For example, if you have a view with a label that displays a piece of text, and you change the text of the label, SwiftUI will automatically re-render the label to display the new text.

What is the “single source of truth” principle in SwiftUI and why is it important?

The “single source of truth” principle in SwiftUI refers to the idea that the state of your app should be stored in a central, consistent location, rather than being scattered across multiple places in your code. This is important because it helps to ensure that your app’s state is consistent and predictable, which makes it easier to debug and maintain.

In SwiftUI, the state of your app is typically stored in a “view model” object, which is a simple, plain-old-Swift-object (POSO) that contains the data needed to render the user interface. The view model object is then passed to the view hierarchy as a dependency, and the views bind to the properties of the view model to display the data and respond to changes.

Why opaque return types are so important in SwiftUI?

Opaque return types are a feature of the Swift programming language that allow you to hide the underlying type of a value behind a “type-erased” wrapper. In SwiftUI, opaque return types are important because they allow you to create reusable view components that can be used in a variety of contexts without exposing their internal implementation.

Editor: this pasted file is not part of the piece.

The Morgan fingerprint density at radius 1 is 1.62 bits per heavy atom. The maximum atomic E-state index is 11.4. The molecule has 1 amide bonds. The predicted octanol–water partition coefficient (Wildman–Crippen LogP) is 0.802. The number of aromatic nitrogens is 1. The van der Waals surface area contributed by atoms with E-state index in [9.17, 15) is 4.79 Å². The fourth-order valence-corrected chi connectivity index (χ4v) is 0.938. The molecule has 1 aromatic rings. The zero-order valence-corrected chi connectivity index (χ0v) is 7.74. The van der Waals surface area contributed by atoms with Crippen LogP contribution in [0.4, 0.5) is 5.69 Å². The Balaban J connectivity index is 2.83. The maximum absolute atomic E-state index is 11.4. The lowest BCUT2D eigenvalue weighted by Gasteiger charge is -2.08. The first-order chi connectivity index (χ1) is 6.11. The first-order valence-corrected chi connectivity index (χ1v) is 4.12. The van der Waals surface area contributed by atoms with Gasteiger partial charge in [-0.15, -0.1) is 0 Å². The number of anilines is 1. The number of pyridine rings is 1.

For example, imagine that you have a view component that displays a list of items, and you want to allow users to tap on an item to select it. You could create a view component that returns a Binding<Int> to represent the selected item index, but this would limit the reuse of the view component to only situations where the selected item index is needed.

To make the view component more reusable, you can use an opaque return type to hide the underlying type of the selection. This allows you to use the view component in a variety of contexts, without exposing the internal implementation of the selection.

Fellow iOS Developers, Please Keep In Mind

  • It’s important to keep in mind a few key points as you prepare for your interview. Firstly, it’s worth noting that there are over 1000 interview questions available in the interview section for you to review and prepare for. While reading the question, take the time to carefully consider your answer and think about the information that you want to convey. The answer provided here in this blog can be explained in a different way. You should also prepare your examples.